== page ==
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Investor Confidence Wavers Amid Inflation and Growth Worries, Fed Holds Steady


Leo Gonzalez

May 10, 2024 - 20:28 pm


Market Momentum Stalls as Inflation and Growth Concerns Trouble Investors

Investors found themselves on uncertain terrain as recent data pointed to a slowing economy afflicted by tenacious inflation. This troubling trend poses significant challenges to the outlook of investors who had been anticipating rate cuts from the Federal Reserve.

Equities oscillated and bond yields ticked upwards in response to a report revealing a decline in U.S. consumer sentiment to the lowest it has been in six months. The downturn in sentiment closely relates to increased short-term inflation expectations. While a deceleration in key market sectors has stoked speculation of Federal Reserve easing, a consistent message from several Fed officials underscores a commitment to maintain higher interest rates longer in an effort to steer inflation back towards the 2 percent target.

"The Fed is navigating through a precarious landscape as it seeks to uphold its dual mandate of price stability and growth," suggested Jeff Roach from LPL Financial. He further elaborated that although it is not their primary expectation, the rising risks of 'stagflation' are becoming a prominent issue for the markets.

The S&P 500 experienced fluctuations around the 5,220 mark, marking its third consecutive week of active gains—the lengthiest sequence of advances since February. In a similar vein, the Dow Jones Industrial Average has ascended successively over eight sessions.

Yields on Treasury 10-year notes experienced an elevation of five basis points, reaching 4.50 percent. Meanwhile, Federal Reserve swaps highlighted that traders have fully accounted for a rate reduction by November and anticipate a second cut by the subsequent January gathering.

In a note of caution, Chris Zaccarelli from the Independent Advisor Alliance pointed out that inflation has been so dominant in this year's discourse that the vital role of consumer spending in the economy is often overlooked. Consumer spending is regarded as the economy's mainstay and the recent dip in consumer sentiment numbers sends a signal that the vigor of the consumer should not be taken for granted. Compounding the issue, inflation expectations are also on the rise, translating to a dual setback for Federal Reserve policies.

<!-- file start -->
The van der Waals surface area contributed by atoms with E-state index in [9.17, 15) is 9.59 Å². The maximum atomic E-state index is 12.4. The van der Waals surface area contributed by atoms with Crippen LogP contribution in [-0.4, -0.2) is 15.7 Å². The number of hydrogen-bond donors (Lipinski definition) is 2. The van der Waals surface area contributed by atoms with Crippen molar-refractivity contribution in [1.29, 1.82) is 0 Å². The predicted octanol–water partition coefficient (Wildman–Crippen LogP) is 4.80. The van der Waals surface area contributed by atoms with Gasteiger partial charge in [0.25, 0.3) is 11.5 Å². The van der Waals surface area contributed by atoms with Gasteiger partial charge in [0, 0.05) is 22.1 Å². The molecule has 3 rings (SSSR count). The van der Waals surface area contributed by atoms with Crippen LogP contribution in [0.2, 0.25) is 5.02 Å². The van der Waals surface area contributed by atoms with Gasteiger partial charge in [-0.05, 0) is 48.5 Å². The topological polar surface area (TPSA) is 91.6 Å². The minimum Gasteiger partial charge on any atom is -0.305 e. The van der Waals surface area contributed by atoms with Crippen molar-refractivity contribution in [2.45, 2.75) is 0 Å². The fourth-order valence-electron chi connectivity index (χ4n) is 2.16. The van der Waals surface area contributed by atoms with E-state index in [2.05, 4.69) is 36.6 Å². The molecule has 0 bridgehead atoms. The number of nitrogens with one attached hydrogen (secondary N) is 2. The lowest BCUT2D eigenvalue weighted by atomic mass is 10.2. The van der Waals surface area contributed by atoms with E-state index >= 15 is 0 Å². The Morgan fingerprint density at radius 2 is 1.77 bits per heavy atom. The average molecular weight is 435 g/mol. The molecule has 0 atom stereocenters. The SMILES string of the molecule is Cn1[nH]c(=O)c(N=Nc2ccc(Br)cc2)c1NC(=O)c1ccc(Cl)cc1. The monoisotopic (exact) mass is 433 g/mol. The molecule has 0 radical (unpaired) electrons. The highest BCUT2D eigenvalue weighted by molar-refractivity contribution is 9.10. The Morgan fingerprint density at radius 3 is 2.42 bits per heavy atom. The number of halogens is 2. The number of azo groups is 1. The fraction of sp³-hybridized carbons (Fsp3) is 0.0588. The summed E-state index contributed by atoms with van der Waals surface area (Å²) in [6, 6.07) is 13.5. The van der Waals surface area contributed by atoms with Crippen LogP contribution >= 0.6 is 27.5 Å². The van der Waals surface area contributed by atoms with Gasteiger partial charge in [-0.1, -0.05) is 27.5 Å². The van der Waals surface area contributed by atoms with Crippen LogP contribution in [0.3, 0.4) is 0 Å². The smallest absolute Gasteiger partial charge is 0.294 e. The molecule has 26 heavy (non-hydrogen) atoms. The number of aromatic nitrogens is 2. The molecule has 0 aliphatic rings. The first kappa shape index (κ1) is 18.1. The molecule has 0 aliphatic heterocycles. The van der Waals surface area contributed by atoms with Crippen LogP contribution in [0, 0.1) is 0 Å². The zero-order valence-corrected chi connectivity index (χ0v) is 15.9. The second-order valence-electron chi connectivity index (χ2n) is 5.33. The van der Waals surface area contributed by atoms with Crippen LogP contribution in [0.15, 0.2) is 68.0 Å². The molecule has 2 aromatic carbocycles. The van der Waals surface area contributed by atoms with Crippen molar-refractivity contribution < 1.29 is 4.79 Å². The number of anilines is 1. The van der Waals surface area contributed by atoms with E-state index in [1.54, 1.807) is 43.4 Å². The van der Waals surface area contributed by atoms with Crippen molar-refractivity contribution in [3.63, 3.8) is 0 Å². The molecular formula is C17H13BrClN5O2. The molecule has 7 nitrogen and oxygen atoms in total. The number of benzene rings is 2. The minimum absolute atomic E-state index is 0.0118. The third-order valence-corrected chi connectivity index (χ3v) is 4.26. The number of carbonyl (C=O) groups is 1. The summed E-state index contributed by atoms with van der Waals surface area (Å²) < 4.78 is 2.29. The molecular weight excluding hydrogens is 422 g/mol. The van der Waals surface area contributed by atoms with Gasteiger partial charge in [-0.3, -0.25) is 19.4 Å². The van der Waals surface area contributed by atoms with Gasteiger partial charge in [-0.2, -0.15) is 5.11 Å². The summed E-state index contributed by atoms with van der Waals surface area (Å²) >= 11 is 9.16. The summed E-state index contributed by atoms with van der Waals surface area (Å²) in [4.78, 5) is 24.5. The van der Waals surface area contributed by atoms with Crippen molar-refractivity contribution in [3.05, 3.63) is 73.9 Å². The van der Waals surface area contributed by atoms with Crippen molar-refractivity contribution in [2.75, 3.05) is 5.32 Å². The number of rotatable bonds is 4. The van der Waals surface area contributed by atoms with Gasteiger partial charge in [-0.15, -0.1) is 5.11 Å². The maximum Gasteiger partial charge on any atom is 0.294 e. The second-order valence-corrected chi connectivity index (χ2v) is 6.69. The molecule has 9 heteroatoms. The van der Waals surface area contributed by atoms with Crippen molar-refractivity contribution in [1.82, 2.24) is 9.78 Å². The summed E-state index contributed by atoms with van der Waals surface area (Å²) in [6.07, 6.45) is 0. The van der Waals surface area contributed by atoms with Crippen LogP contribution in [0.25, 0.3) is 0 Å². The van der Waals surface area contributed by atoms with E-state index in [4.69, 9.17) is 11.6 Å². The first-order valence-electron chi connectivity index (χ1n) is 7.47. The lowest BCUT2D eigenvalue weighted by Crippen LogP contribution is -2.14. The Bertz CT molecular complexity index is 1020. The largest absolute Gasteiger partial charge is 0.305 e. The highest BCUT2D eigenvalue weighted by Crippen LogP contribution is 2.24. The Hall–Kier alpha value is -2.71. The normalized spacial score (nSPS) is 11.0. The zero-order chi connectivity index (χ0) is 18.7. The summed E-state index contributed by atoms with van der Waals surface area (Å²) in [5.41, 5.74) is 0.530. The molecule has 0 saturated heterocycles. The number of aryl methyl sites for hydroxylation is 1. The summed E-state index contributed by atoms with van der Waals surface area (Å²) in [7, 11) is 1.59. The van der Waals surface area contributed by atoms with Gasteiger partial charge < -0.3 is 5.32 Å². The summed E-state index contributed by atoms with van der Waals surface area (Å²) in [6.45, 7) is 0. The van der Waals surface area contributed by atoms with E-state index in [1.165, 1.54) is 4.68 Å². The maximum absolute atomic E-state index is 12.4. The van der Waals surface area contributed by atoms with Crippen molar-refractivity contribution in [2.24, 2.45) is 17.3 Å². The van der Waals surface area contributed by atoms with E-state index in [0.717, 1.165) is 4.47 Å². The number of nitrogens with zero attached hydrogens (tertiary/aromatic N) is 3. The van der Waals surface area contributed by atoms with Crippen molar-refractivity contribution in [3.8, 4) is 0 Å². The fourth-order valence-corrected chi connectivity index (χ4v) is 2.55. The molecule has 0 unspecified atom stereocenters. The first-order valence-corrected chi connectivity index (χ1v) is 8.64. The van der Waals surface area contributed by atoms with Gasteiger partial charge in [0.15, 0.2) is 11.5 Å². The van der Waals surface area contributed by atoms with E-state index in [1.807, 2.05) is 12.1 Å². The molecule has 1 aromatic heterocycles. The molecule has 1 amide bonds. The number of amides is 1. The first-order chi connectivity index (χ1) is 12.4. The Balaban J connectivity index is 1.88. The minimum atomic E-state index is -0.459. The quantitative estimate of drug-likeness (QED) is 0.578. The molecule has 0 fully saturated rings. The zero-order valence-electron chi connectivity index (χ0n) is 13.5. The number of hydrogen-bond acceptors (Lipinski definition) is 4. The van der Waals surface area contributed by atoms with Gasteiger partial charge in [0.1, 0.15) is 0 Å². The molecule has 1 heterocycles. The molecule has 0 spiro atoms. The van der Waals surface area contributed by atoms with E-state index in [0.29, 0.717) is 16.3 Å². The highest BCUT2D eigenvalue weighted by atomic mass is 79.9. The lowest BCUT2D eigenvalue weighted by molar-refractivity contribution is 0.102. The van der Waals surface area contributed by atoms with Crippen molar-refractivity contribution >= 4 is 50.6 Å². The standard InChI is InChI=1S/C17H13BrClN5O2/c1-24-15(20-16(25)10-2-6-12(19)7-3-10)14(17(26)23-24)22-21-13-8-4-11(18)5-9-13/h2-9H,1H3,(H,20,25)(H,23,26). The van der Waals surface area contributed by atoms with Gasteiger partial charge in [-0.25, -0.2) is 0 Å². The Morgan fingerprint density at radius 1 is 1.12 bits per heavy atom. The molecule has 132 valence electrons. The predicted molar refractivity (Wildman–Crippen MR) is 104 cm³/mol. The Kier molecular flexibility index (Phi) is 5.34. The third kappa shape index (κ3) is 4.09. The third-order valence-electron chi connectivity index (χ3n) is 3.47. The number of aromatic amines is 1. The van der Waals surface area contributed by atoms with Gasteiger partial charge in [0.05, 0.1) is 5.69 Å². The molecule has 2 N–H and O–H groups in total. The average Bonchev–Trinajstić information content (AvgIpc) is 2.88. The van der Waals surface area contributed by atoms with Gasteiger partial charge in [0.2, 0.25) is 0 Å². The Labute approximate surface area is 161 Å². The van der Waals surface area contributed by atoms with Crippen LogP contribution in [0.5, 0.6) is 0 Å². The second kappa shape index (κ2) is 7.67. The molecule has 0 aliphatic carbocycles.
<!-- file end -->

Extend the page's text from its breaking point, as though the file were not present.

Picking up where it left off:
Zaccarelli further highlighted a looming risk wherein a slowdown in spending coupled with an uptick in inflation could lead to a scenario contrary to the preferable 'Goldilocks' economic state that many aspire for. This situation would render the Federal Reserve's decision-making process particularly challenging, compelling the institution to choose between supporting a slackening economy and contending with burgeoning inflation expectations.

Fed Bank of Dallas President Lorie Logan, along with Governor Michelle Bowman, reinforced the sentiment that it may be premature to contemplate reducing borrowing costs. Bowman in particular has projected that it would not be prudent for the Fed to initiate interest rate reductions in 2024, attributing this to persistent inflation observed in the year's earliest months.

On an optimistic note, Fed Bank of Chicago President Austan Goolsbee contended that inflation may not be persistently above the central bank's target, despite data from the start of the year indicating escalating price pressures. Chairman Jerome Powell, in his address following the Fed's late April meeting, intimated that policymakers are likely to maintain elevated interest rates for a considerable period, noting his uncertainty regarding the time frame required for the confidence to lower rates. He also dismissed concerns surrounding 'stagflation' in the context of growth or inflation.

A compilation of economic data that fell short of expectations—including figures related to jobs, services, and manufacturing—has plummeted the U.S. rendition of Citigroup's Economic Surprise Index to its nadir since the inception of 2023. This index calibrates the variations between actual economic releases and the predictions of analysts.